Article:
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Even though only a political settlement in Somalia can bring a long-term resolution to this issue, the measures taken by the international community can significantly improve the situation (Middleton 10).
The European Union Naval Force Somalia-Operation ATALANTA, launched by the European Council on the 8 of December 2008, aims to deter, prevent and repress acts of piracy and armed robbery off the Somali coast, and is a part of the global action conducted by the EU to deal with the Somali crisis (“Mission” 1). This operation has several benefits both for Somalia and for international entities affected by the issue of piracy.
To start with, operation ATALANTA helps to protect vessels of the World Food Programme (WFP), which deliver food aid to displaced people in Somalia. Since the EU naval escorts for WFP ships began in November 2007, not a single pirate attack on a ship carrying WFP food has been reported. Under the operation ATALANTA, WFP has managed to deliver over 267. 000 metric tons of food to ports in Somalia. Given the increasing need for humanitarian assistance in Somalia, the EU operation contributes significantly to support for numerous victims of the Somali crisis (“Mission” 3).
Moreover, operation ATALANTA protects vulnerable vessels in the Gulf of Aden and off the Somali cost. All shipping companies and operators that transit in this region have to register in advance of the website of the Maritime Security Center-Horn of Africa (MSC-HOA). This website facilitates the coordination of maritime traffic as it enables all vessels that observe EU NAVFOR recommendations to be aware of the arrangements taken. MSC-HOA also identifies particularly vulnerable vessels and provides them with close military protection, either from EU NAVOR, or other forces in the region (“Mschoa” 1). These arrangements significantly reduce the risks of pirate attacks or
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State X and imports to State Y. In order to promote her products, she often organizes party in the evenings in State Y, where huge number of audiences attends and purchases her products. However, the legal authorities of State Y authorities restricts on organizing such parties as promotional activities.
But in a country like Somalia, this is not the case. The failure to have a stable governance since last few decades, the resulting chaos and the extreme poverty which has become the reality of an average Somali citizen have taken their toll on the realization of a modern society in this country1.
In a country characterized by homogeneous culture and religion, conflicts between clans and sub entities of the clans remain one of the most difficult challenges towards the establishment of a democratic state (Makinda, 1992, pp 34-37). Though the reign of Siad Barre was oppressive and undemocratic, it demonstrated the tragic consequences that an oppressive government dominated by one clan could have on the country that has numerous clans, each interested to get control of the state’s affairs.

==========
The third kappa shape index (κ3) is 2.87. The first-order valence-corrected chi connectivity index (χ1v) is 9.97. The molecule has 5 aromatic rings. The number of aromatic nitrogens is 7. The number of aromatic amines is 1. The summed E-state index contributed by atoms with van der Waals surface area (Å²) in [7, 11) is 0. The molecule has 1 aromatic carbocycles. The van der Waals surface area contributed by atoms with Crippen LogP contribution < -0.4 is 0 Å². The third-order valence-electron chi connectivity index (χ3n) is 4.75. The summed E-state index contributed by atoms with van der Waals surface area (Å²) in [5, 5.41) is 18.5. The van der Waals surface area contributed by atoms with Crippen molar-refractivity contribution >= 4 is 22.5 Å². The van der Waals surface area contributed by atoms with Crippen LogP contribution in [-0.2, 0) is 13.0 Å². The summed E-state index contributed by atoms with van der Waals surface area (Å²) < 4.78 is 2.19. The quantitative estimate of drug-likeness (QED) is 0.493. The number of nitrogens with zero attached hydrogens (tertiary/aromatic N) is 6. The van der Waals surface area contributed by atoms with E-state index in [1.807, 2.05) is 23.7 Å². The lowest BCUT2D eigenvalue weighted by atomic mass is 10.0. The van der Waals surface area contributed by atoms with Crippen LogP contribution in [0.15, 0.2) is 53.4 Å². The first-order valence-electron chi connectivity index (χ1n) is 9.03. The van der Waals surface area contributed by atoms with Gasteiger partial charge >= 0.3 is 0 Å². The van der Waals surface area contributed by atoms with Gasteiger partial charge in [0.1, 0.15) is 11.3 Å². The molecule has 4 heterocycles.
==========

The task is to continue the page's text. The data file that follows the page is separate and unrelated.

With the continued activities of pirates, not only shipping businesses lose billions of money but also the government. The same holds true for land base businesses where the copy right laws are violated. In 2009 alone, the International Maritime Bureau’s Piracy Reporting Centre (IMB PRC) received about 406 piracy incidences reported (www.icc-ccs.org/news/385-2009-worldwide-piracy).
In December of 1990 the capital city Mogadishu was under turmoil and fighting. In 1991 the Somali State collapsed under Siad Barre and he was forced out of the city of Mogadishu. (Ould-Abdallah, 2008). Since that time the country has been in further turmoil and disruption without any national solution.
They appear in folktales as old as Snow White; stories so old that their origin is lost within the verbal records of history. Witches figure prominently in stories such as Shakespeare's Macbeth and the witches of L. Frank Baum's The Wizard of Oz. They have been feared in the forests of Germany, hunted down as heretics by the Roman Catholic Church, and sought out as healers and miracle workers.
These features have so far resulted in depriving fellow Somalis from a decent life and human rights. The sea piracy is yet another characteristic which finds its connections with Somalia. In the last couple of years the sea pirates have started becoming a big threat for a number of Asian and European countries using the sea route through Indian Ocean and Gulf of Aden, for trading and travelling activities.
One has to study this case in two dimensions. First dimension is that if 00/1271/EC Directive would have been implemented in the UK by 1 January 2002. Under this Directive anyone storing or manufacturing hazardous material is strictly
The Internet introduced a novel digital threat to legitimate copyright holders; and the illegal duplication of DVDs and CDs has proliferated, with Russia and a large number of Asian countries, emerging as the principal infringers (Mcclintock).
Somalia is not a country like any other and in most ways; it cannot be described as either African or Arab. The country has been plagued by state disintegration and repeated conflicts since independence and in 1991; the US Office of Disaster Assistance described it as “the worst humanitarian disaster in the world” (CJA, 2015).
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